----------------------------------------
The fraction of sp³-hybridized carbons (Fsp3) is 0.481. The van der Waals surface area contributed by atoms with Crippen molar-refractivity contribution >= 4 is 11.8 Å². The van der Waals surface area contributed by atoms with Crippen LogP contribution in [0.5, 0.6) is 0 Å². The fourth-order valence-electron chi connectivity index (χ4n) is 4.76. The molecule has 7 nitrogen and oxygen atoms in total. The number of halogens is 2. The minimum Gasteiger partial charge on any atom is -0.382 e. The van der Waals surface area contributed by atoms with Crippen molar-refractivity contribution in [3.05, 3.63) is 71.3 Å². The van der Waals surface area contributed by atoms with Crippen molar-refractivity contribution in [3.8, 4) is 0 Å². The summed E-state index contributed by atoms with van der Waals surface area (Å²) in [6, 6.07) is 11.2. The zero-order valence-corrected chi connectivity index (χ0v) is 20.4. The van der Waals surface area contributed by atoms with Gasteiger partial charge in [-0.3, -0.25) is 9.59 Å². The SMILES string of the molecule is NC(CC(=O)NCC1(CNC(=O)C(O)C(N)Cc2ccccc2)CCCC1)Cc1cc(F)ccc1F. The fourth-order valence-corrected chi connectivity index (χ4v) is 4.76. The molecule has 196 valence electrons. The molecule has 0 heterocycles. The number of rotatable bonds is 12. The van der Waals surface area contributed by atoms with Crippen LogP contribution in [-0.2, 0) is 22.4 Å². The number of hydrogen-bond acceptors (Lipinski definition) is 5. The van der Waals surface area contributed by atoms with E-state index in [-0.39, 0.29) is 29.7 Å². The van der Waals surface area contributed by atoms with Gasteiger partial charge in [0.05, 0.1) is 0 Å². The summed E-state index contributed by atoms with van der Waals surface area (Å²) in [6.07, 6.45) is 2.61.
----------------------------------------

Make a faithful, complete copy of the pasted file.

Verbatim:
The fraction of sp³-hybridized carbons (Fsp3) is 0.481. The van der Waals surface area contributed by atoms with Crippen molar-refractivity contribution >= 4 is 11.8 Å². The van der Waals surface area contributed by atoms with Crippen LogP contribution in [0.5, 0.6) is 0 Å². The fourth-order valence-electron chi connectivity index (χ4n) is 4.76. The molecule has 7 nitrogen and oxygen atoms in total. The number of halogens is 2. The minimum Gasteiger partial charge on any atom is -0.382 e. The van der Waals surface area contributed by atoms with Crippen molar-refractivity contribution in [3.05, 3.63) is 71.3 Å². The van der Waals surface area contributed by atoms with Crippen molar-refractivity contribution in [3.8, 4) is 0 Å². The summed E-state index contributed by atoms with van der Waals surface area (Å²) in [6, 6.07) is 11.2. The zero-order valence-corrected chi connectivity index (χ0v) is 20.4. The van der Waals surface area contributed by atoms with Gasteiger partial charge in [-0.3, -0.25) is 9.59 Å². The SMILES string of the molecule is NC(CC(=O)NCC1(CNC(=O)C(O)C(N)Cc2ccccc2)CCCC1)Cc1cc(F)ccc1F. The fourth-order valence-corrected chi connectivity index (χ4v) is 4.76. The molecule has 196 valence electrons. The molecule has 0 heterocycles. The number of rotatable bonds is 12. The van der Waals surface area contributed by atoms with Crippen LogP contribution in [-0.2, 0) is 22.4 Å². The number of hydrogen-bond acceptors (Lipinski definition) is 5. The van der Waals surface area contributed by atoms with E-state index in [-0.39, 0.29) is 29.7 Å². The van der Waals surface area contributed by atoms with Gasteiger partial charge in [0.05, 0.1) is 0 Å². The summed E-state index contributed by atoms with van der Waals surface area (Å²) in [6.07, 6.45) is 2.61.